New Wave Basics


Nothing looks quite like French New Wave cinema: bold, beautiful and incredibly cool. This was a time of experimentation. Following the death of Jeanne Moreau on Monday, one of the school’s finest stars, here’s an introduction to the cinema we know her for.

Jules et Jim

François Truffaut was one of the founding filmmakers of the French New Wave and his debut feature Les Quatre Cents Coups (The 400 Blows) remains critically acclaimed. But his 1962 film Jules et Jim, starring Jeanne Moreau, is and was just as important thanks to its imaginative approach to cinema - it uses newsreels, voiceover, freeze frames, to name a few.  In it Moreau is Catherine, a woman who looks exactly like a beautiful statue beloved by friends Jules et Jim, and when all three meet, the effect she has on their lives is transformative.


A Bout de Souffle (Breathless) 

Whether you’ve seen it or not, Breathless is probably part of your cultural lexicon. But New York Herald Tribune T-shirts, Jean Seberg’s hair and bad romantic choices in the shape of Jean-Paul Belmondo only scratch the surface. It broke ground (and heavily influenced the New Wave) in 1960 for its unconventional love story between an American in Paris and a reckless Frenchman, so totally oblivious to authority it makes him all the more compelling. Filmed fast and cheap, it cemented Jean-Luc Godard’s place as a cinematic auteur.


Cléo de 5 à 7 (Cleo from 5 to 7)

Director Agnès Varda was part of the Left Bank – a New Wave offshoot of creatives who made similarly modernist films but with a more artistic bent. 1962’s Cleo from 5 to 7 follows a singer (Corinne Marchand) who is waiting find out the results of a test that may show she has cancer. What would be simple – Cleo wending her way through the city, meeting old confrères and new friends – instead powerfully captures ideas of feminism, existentialism and the constant threat of death. And still, it’s beautiful.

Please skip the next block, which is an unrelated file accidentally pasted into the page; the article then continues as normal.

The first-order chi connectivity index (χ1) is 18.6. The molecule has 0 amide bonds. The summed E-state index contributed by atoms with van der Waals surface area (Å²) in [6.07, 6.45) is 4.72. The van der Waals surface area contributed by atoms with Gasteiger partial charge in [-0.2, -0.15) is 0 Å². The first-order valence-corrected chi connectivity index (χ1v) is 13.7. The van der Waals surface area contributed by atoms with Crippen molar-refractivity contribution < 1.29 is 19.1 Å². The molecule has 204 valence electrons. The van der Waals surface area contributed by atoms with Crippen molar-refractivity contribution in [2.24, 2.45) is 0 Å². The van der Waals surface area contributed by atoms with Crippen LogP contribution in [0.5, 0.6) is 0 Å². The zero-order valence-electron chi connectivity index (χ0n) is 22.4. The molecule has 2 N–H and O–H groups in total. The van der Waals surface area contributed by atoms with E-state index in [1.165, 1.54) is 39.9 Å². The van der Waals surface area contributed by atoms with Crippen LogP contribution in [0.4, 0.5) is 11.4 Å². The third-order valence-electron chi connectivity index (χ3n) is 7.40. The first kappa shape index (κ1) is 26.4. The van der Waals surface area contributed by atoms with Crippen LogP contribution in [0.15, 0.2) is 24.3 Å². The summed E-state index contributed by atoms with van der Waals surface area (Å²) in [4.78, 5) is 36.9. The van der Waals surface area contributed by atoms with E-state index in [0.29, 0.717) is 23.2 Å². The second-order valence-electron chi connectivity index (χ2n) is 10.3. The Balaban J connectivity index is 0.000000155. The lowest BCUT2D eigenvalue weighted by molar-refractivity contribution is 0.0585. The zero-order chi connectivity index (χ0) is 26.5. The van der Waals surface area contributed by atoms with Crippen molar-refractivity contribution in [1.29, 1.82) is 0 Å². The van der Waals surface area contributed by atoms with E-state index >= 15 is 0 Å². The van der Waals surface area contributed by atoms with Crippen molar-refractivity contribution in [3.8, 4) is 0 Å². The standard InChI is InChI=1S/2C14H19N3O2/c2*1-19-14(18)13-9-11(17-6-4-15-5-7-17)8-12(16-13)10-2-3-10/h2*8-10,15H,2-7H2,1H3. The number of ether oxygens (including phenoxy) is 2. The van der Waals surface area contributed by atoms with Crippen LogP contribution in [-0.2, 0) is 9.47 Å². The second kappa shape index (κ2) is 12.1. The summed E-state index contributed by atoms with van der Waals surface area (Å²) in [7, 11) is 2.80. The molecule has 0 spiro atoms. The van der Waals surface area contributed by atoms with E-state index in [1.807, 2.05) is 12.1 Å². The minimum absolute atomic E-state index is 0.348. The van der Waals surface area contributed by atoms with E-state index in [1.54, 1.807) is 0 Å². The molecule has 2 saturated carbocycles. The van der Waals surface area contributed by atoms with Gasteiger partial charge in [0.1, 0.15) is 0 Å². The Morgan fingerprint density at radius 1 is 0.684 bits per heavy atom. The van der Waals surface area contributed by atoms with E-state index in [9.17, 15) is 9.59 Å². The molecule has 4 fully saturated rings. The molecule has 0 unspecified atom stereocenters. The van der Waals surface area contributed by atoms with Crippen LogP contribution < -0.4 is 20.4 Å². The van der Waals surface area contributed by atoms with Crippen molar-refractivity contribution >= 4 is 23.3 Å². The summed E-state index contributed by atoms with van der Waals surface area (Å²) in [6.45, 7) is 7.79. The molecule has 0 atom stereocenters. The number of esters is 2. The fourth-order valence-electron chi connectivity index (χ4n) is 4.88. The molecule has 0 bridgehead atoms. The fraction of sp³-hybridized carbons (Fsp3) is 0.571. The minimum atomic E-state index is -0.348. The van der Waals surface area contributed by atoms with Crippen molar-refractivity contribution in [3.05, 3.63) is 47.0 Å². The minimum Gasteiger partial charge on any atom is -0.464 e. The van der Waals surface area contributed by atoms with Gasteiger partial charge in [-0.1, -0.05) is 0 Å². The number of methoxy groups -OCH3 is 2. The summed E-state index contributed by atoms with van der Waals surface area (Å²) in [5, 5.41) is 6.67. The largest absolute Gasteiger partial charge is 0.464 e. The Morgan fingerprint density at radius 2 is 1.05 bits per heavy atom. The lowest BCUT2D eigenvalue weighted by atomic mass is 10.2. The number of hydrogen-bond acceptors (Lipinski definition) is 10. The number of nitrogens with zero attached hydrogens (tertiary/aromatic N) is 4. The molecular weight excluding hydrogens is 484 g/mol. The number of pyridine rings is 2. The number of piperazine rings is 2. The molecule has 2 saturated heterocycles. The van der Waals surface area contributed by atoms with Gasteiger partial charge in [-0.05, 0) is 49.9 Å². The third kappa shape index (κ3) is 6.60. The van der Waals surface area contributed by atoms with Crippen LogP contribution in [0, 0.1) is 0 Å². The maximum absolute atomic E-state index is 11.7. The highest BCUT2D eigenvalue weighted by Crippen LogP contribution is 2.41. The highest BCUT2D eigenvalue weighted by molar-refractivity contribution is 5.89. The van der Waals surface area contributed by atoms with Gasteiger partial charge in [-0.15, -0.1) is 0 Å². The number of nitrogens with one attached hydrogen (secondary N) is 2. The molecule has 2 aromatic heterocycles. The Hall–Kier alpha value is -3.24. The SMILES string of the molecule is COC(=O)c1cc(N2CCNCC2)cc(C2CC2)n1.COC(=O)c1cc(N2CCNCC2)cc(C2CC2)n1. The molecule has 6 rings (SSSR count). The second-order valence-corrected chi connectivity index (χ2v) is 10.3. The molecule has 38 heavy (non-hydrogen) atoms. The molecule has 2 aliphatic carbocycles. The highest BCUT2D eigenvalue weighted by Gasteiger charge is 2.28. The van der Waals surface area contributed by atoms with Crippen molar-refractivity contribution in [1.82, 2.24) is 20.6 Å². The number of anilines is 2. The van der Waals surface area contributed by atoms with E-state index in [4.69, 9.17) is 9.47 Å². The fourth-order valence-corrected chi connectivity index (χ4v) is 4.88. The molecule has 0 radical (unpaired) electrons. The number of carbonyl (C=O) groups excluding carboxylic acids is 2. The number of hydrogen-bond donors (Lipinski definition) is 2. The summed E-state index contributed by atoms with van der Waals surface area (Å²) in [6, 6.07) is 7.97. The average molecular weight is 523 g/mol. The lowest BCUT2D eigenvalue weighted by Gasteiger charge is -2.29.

Ascenseur pour l'échafaud (Lift to the Scaffold)

Whether Lift to the Scaffold is a New Wave film or not is still debated. It was released in 1958 (earlier than the rest) by Louis Malle (who had nothing to do with Godard, Truffaut and the Cahiers du Cinéma gang), but the crime drama is similar to their work in that it is relentlessly modern and resourceful in its making. The story follows a worker (Maurice Ronet) who gets caught up in a murder he didn’t commit after staging what would have been the perfect crime elsewhere. It’s also one of Jeanne Moreau’s greatest hits.


Hiroshima, mon Amour

Like Varda, Alain Resnais was linked to the Left Bank, too, and his filming methods in 1959’s Hiroshima, mon Amour have been hailed as some of the most influential in cinema ever, because they were peerless at the time. There’s no straight narrative; instead the crux of the film – a conversation between a French woman (Emmanuelle Riva) and her Japanese lover in the aftermath of the Hiroshima bombing – plays out like a memory, repetitive and nonlinear.

Source: Emerald Street